Carolyn has always loved words.
The first book that she can remember was Harold and the Purple Crayon, which she loved because every time she opened it she made up another story about the story, until her mother told her that there was a story already in the book and read her that. Since Carolyn couldn’t read just at that point, she couldn’t figure out how her mother could tell her the same story again and again, but she thought it was wonderful.
Carolyn was the only person in second grade who could spell “yellow.”
Carolyn’s favorite word in elementary school was “discombobulated,” which she learned in fourth grade, possibly from a story about the Pied Piper of Hamelin.
Carolyn spent most of her teen years wondering what the big deal was about “The Secret Life of Walter Mitty.” Didn’t everyone think up different, uh, lives, for themselves?
She also spent her teen years alternating between giving everybody The Catcher in the Rye and giving everybody A Portrait as the Artist as a Young Man: “Just read it – it will change your life,” people remember her earnestly urging them.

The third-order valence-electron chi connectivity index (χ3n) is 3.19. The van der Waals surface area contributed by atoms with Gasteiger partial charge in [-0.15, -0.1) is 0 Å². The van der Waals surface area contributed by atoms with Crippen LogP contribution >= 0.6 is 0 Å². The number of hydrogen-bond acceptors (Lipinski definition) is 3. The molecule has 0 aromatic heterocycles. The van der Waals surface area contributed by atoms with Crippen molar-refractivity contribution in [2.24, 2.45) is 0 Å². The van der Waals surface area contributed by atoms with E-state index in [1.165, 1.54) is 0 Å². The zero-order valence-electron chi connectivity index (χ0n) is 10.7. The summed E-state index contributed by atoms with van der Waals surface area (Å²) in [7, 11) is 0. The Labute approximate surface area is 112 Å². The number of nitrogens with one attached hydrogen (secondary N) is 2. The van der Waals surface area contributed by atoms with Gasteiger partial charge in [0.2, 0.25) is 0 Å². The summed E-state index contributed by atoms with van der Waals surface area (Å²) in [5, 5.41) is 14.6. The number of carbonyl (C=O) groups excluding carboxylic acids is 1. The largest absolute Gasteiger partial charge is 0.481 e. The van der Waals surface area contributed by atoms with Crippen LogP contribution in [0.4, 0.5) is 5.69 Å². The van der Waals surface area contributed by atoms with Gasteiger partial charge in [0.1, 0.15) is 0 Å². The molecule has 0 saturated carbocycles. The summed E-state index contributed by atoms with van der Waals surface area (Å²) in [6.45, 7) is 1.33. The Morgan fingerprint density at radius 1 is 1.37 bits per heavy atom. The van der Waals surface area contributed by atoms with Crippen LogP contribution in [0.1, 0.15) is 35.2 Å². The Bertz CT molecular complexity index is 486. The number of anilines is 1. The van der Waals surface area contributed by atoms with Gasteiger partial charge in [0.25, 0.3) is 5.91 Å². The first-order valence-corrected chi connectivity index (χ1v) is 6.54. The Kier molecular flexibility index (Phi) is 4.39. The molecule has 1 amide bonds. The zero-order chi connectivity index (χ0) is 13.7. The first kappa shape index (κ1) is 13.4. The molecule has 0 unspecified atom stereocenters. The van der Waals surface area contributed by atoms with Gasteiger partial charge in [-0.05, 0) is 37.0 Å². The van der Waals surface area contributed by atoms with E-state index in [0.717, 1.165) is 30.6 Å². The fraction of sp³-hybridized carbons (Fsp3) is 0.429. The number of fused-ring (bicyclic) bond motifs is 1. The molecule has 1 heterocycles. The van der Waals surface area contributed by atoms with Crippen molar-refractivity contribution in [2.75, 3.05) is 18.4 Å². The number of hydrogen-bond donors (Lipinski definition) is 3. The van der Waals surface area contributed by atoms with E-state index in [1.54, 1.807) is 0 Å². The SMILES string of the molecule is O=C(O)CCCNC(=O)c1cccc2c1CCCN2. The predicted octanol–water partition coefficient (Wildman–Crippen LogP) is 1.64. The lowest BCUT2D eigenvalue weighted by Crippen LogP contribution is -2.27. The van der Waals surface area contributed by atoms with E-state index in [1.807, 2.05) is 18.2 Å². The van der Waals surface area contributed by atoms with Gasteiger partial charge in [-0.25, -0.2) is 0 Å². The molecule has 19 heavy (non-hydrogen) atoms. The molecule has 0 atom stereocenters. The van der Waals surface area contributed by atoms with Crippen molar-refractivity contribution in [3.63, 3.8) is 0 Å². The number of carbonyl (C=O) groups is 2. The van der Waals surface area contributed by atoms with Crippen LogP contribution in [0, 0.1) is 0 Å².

The rest of her years have been spent discovering that she could tell stories other people wanted to hear, whether it was recounting the tale of the translator who arrived too early and spoke two sentences of English (“I from Tokyo. I come for Whorl Cup!”) or the time she organized a really really cheap weekend in New York City for herself and her adult female cousins that included accommodations at a hostel that “was like staying at a Romanian orphanage.”
She had the great and completely unexpected good fortune to get to live in Ireland for a time in her middle-ish to late-ish 20’s, where she learned what real story telling was about (and it doesn’t always involve a Guinness).
Carolyn has since added not-as-real stories to her repertoire, like plays and screenplays. She has published material on Kindle, and is adding audio versions of her work to iTunes.
So really, who knows what Carolyn is going to write about…